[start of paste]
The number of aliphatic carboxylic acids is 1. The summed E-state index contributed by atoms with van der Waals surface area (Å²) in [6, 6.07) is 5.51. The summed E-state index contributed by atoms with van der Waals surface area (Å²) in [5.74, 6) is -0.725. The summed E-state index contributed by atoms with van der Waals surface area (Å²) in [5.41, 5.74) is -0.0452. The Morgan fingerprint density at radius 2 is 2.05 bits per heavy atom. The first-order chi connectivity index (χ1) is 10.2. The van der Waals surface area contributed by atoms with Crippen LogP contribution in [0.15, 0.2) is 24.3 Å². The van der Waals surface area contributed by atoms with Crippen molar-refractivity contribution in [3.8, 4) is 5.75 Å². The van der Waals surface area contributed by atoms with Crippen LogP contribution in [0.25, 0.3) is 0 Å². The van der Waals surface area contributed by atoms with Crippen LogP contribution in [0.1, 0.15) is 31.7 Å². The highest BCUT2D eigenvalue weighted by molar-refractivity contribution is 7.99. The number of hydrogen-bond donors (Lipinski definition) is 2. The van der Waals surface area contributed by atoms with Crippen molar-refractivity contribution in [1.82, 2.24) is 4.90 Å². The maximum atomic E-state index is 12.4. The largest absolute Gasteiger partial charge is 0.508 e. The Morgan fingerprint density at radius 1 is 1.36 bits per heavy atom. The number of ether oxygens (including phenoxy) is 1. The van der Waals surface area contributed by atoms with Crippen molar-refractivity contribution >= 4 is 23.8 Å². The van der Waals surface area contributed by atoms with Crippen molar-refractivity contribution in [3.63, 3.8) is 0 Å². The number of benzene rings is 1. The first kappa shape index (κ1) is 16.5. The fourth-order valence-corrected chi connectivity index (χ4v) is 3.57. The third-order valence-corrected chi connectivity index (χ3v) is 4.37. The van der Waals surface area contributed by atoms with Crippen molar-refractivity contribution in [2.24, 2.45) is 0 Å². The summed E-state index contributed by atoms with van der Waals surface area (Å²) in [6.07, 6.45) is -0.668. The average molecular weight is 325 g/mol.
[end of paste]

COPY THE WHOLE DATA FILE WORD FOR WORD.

The number of aliphatic carboxylic acids is 1. The summed E-state index contributed by atoms with van der Waals surface area (Å²) in [6, 6.07) is 5.51. The summed E-state index contributed by atoms with van der Waals surface area (Å²) in [5.74, 6) is -0.725. The summed E-state index contributed by atoms with van der Waals surface area (Å²) in [5.41, 5.74) is -0.0452. The Morgan fingerprint density at radius 2 is 2.05 bits per heavy atom. The first-order chi connectivity index (χ1) is 10.2. The van der Waals surface area contributed by atoms with Crippen LogP contribution in [0.15, 0.2) is 24.3 Å². The van der Waals surface area contributed by atoms with Crippen molar-refractivity contribution in [3.8, 4) is 5.75 Å². The van der Waals surface area contributed by atoms with Crippen LogP contribution in [0.25, 0.3) is 0 Å². The van der Waals surface area contributed by atoms with Crippen LogP contribution in [0.1, 0.15) is 31.7 Å². The highest BCUT2D eigenvalue weighted by molar-refractivity contribution is 7.99. The number of hydrogen-bond donors (Lipinski definition) is 2. The van der Waals surface area contributed by atoms with Crippen molar-refractivity contribution in [1.82, 2.24) is 4.90 Å². The maximum atomic E-state index is 12.4. The largest absolute Gasteiger partial charge is 0.508 e. The Morgan fingerprint density at radius 1 is 1.36 bits per heavy atom. The number of ether oxygens (including phenoxy) is 1. The van der Waals surface area contributed by atoms with Crippen molar-refractivity contribution >= 4 is 23.8 Å². The van der Waals surface area contributed by atoms with Crippen molar-refractivity contribution in [3.63, 3.8) is 0 Å². The number of benzene rings is 1. The first kappa shape index (κ1) is 16.5. The fourth-order valence-corrected chi connectivity index (χ4v) is 3.57. The third-order valence-corrected chi connectivity index (χ3v) is 4.37. The van der Waals surface area contributed by atoms with Crippen molar-refractivity contribution in [2.24, 2.45) is 0 Å². The summed E-state index contributed by atoms with van der Waals surface area (Å²) in [6.07, 6.45) is -0.668. The average molecular weight is 325 g/mol.